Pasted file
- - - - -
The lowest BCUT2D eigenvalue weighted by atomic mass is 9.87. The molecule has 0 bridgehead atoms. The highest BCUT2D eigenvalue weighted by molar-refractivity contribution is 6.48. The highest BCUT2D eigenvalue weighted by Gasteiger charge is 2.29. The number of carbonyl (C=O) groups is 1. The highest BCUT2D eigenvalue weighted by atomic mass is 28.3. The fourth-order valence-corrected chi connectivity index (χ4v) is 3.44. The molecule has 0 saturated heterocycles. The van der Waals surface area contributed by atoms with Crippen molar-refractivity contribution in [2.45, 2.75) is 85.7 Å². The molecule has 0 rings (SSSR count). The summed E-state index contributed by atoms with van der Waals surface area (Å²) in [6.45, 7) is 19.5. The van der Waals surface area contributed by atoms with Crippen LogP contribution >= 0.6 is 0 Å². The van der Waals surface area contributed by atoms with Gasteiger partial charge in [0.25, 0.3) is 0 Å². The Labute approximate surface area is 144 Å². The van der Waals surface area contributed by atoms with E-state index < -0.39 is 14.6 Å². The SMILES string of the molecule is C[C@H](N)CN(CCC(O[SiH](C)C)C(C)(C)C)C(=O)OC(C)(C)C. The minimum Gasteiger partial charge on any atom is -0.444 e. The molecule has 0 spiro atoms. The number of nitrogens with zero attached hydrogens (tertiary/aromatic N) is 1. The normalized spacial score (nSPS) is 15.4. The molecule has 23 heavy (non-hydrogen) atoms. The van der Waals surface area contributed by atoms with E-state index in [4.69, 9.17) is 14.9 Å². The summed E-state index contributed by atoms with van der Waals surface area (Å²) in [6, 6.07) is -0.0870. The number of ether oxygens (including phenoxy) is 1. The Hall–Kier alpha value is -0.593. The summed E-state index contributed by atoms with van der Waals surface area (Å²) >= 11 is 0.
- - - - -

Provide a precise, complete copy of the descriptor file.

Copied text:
The lowest BCUT2D eigenvalue weighted by atomic mass is 9.87. The molecule has 0 bridgehead atoms. The highest BCUT2D eigenvalue weighted by molar-refractivity contribution is 6.48. The highest BCUT2D eigenvalue weighted by Gasteiger charge is 2.29. The number of carbonyl (C=O) groups is 1. The highest BCUT2D eigenvalue weighted by atomic mass is 28.3. The fourth-order valence-corrected chi connectivity index (χ4v) is 3.44. The molecule has 0 saturated heterocycles. The van der Waals surface area contributed by atoms with Crippen molar-refractivity contribution in [2.45, 2.75) is 85.7 Å². The molecule has 0 rings (SSSR count). The summed E-state index contributed by atoms with van der Waals surface area (Å²) in [6.45, 7) is 19.5. The van der Waals surface area contributed by atoms with Crippen LogP contribution >= 0.6 is 0 Å². The van der Waals surface area contributed by atoms with Gasteiger partial charge in [0.25, 0.3) is 0 Å². The Labute approximate surface area is 144 Å². The van der Waals surface area contributed by atoms with E-state index < -0.39 is 14.6 Å². The SMILES string of the molecule is C[C@H](N)CN(CCC(O[SiH](C)C)C(C)(C)C)C(=O)OC(C)(C)C. The minimum Gasteiger partial charge on any atom is -0.444 e. The molecule has 0 spiro atoms. The number of nitrogens with zero attached hydrogens (tertiary/aromatic N) is 1. The normalized spacial score (nSPS) is 15.4. The molecule has 23 heavy (non-hydrogen) atoms. The van der Waals surface area contributed by atoms with E-state index in [4.69, 9.17) is 14.9 Å². The summed E-state index contributed by atoms with van der Waals surface area (Å²) in [6, 6.07) is -0.0870. The number of ether oxygens (including phenoxy) is 1. The Hall–Kier alpha value is -0.593. The summed E-state index contributed by atoms with van der Waals surface area (Å²) >= 11 is 0.